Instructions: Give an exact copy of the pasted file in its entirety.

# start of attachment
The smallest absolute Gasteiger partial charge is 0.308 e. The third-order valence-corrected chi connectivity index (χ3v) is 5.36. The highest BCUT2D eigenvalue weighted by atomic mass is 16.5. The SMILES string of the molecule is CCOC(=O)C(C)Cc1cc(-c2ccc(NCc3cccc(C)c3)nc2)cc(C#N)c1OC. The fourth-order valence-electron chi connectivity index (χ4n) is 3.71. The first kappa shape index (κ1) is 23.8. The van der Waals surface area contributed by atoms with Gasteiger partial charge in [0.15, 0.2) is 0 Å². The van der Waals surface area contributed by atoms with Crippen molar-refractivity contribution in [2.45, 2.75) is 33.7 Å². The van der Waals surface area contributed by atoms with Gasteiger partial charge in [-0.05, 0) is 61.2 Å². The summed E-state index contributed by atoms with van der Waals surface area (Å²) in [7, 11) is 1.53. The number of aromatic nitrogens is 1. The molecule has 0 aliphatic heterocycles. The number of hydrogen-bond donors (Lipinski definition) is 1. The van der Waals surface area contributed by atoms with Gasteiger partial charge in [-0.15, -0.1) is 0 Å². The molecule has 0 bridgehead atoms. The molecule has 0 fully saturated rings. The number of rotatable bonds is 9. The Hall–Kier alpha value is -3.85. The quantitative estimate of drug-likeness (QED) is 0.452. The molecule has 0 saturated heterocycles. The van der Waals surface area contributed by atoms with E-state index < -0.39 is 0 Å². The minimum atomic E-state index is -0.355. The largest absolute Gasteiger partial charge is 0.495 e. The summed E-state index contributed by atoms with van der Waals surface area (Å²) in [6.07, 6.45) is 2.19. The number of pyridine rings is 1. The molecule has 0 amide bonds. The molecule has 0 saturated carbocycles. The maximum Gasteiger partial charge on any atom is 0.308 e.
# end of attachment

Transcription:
The smallest absolute Gasteiger partial charge is 0.308 e. The third-order valence-corrected chi connectivity index (χ3v) is 5.36. The highest BCUT2D eigenvalue weighted by atomic mass is 16.5. The SMILES string of the molecule is CCOC(=O)C(C)Cc1cc(-c2ccc(NCc3cccc(C)c3)nc2)cc(C#N)c1OC. The fourth-order valence-electron chi connectivity index (χ4n) is 3.71. The first kappa shape index (κ1) is 23.8. The van der Waals surface area contributed by atoms with Gasteiger partial charge in [0.15, 0.2) is 0 Å². The van der Waals surface area contributed by atoms with Crippen molar-refractivity contribution in [2.45, 2.75) is 33.7 Å². The van der Waals surface area contributed by atoms with Gasteiger partial charge in [-0.05, 0) is 61.2 Å². The summed E-state index contributed by atoms with van der Waals surface area (Å²) in [7, 11) is 1.53. The number of aromatic nitrogens is 1. The molecule has 0 aliphatic heterocycles. The number of hydrogen-bond donors (Lipinski definition) is 1. The van der Waals surface area contributed by atoms with Gasteiger partial charge in [-0.15, -0.1) is 0 Å². The molecule has 0 bridgehead atoms. The molecule has 0 fully saturated rings. The number of rotatable bonds is 9. The Hall–Kier alpha value is -3.85. The quantitative estimate of drug-likeness (QED) is 0.452. The molecule has 0 saturated heterocycles. The van der Waals surface area contributed by atoms with E-state index < -0.39 is 0 Å². The minimum atomic E-state index is -0.355. The largest absolute Gasteiger partial charge is 0.495 e. The summed E-state index contributed by atoms with van der Waals surface area (Å²) in [6.07, 6.45) is 2.19. The number of pyridine rings is 1. The molecule has 0 amide bonds. The molecule has 0 saturated carbocycles. The maximum Gasteiger partial charge on any atom is 0.308 e.